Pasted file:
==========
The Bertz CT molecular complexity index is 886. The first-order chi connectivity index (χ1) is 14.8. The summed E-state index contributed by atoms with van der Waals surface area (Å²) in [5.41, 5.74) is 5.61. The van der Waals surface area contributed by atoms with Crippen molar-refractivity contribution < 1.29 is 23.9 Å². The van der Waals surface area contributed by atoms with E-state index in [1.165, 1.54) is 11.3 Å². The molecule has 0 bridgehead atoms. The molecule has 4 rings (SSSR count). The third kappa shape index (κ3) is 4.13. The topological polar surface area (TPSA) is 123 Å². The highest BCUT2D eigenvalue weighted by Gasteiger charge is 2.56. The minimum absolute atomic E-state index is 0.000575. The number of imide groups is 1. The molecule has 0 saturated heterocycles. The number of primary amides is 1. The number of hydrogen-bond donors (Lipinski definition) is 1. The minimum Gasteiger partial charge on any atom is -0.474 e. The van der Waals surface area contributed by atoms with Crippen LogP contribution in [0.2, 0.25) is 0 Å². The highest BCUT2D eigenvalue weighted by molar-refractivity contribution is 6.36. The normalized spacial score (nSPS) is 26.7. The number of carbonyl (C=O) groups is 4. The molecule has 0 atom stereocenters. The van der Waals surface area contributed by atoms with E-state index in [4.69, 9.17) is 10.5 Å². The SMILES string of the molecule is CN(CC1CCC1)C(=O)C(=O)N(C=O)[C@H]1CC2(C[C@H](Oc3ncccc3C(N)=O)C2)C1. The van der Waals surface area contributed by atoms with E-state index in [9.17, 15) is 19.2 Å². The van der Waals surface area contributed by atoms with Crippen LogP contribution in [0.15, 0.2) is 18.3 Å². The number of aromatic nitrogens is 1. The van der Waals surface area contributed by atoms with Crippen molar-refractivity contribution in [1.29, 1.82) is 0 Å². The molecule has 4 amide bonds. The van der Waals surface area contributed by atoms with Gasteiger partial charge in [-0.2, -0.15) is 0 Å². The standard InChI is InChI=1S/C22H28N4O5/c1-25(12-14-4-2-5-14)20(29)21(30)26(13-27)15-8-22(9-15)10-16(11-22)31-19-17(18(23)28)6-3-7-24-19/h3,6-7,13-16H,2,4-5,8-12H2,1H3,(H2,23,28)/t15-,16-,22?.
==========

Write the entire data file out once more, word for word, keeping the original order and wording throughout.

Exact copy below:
The Bertz CT molecular complexity index is 886. The first-order chi connectivity index (χ1) is 14.8. The summed E-state index contributed by atoms with van der Waals surface area (Å²) in [5.41, 5.74) is 5.61. The van der Waals surface area contributed by atoms with Crippen molar-refractivity contribution < 1.29 is 23.9 Å². The van der Waals surface area contributed by atoms with E-state index in [1.165, 1.54) is 11.3 Å². The molecule has 0 bridgehead atoms. The molecule has 4 rings (SSSR count). The third kappa shape index (κ3) is 4.13. The topological polar surface area (TPSA) is 123 Å². The highest BCUT2D eigenvalue weighted by Gasteiger charge is 2.56. The minimum absolute atomic E-state index is 0.000575. The number of imide groups is 1. The molecule has 0 saturated heterocycles. The number of primary amides is 1. The number of hydrogen-bond donors (Lipinski definition) is 1. The minimum Gasteiger partial charge on any atom is -0.474 e. The van der Waals surface area contributed by atoms with Crippen LogP contribution in [0.2, 0.25) is 0 Å². The highest BCUT2D eigenvalue weighted by molar-refractivity contribution is 6.36. The normalized spacial score (nSPS) is 26.7. The number of carbonyl (C=O) groups is 4. The molecule has 0 atom stereocenters. The van der Waals surface area contributed by atoms with E-state index in [4.69, 9.17) is 10.5 Å². The SMILES string of the molecule is CN(CC1CCC1)C(=O)C(=O)N(C=O)[C@H]1CC2(C[C@H](Oc3ncccc3C(N)=O)C2)C1. The van der Waals surface area contributed by atoms with E-state index in [9.17, 15) is 19.2 Å². The van der Waals surface area contributed by atoms with Crippen LogP contribution in [0.15, 0.2) is 18.3 Å². The number of aromatic nitrogens is 1. The van der Waals surface area contributed by atoms with Crippen molar-refractivity contribution in [1.29, 1.82) is 0 Å². The molecule has 4 amide bonds. The van der Waals surface area contributed by atoms with Gasteiger partial charge in [-0.2, -0.15) is 0 Å². The standard InChI is InChI=1S/C22H28N4O5/c1-25(12-14-4-2-5-14)20(29)21(30)26(13-27)15-8-22(9-15)10-16(11-22)31-19-17(18(23)28)6-3-7-24-19/h3,6-7,13-16H,2,4-5,8-12H2,1H3,(H2,23,28)/t15-,16-,22?.